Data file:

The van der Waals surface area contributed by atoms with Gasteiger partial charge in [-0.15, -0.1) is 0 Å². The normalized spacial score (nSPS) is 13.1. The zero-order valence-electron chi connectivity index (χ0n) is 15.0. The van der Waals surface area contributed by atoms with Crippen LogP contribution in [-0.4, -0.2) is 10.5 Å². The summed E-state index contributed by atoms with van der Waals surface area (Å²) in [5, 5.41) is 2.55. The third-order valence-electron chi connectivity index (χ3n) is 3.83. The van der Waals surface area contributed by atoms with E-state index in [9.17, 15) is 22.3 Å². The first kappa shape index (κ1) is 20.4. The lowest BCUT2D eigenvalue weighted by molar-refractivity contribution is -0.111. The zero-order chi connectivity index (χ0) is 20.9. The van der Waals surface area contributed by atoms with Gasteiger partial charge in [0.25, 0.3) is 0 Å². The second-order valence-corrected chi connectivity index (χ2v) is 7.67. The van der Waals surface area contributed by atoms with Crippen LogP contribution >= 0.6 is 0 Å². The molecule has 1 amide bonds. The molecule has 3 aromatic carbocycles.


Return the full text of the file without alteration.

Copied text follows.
The van der Waals surface area contributed by atoms with Gasteiger partial charge in [-0.15, -0.1) is 0 Å². The normalized spacial score (nSPS) is 13.1. The zero-order valence-electron chi connectivity index (χ0n) is 15.0. The van der Waals surface area contributed by atoms with Crippen LogP contribution in [-0.4, -0.2) is 10.5 Å². The summed E-state index contributed by atoms with van der Waals surface area (Å²) in [5, 5.41) is 2.55. The third-order valence-electron chi connectivity index (χ3n) is 3.83. The van der Waals surface area contributed by atoms with E-state index in [9.17, 15) is 22.3 Å². The first kappa shape index (κ1) is 20.4. The lowest BCUT2D eigenvalue weighted by molar-refractivity contribution is -0.111. The zero-order chi connectivity index (χ0) is 20.9. The van der Waals surface area contributed by atoms with Gasteiger partial charge in [0.25, 0.3) is 0 Å². The second-order valence-corrected chi connectivity index (χ2v) is 7.67. The van der Waals surface area contributed by atoms with Crippen LogP contribution >= 0.6 is 0 Å². The molecule has 1 amide bonds. The molecule has 3 aromatic carbocycles.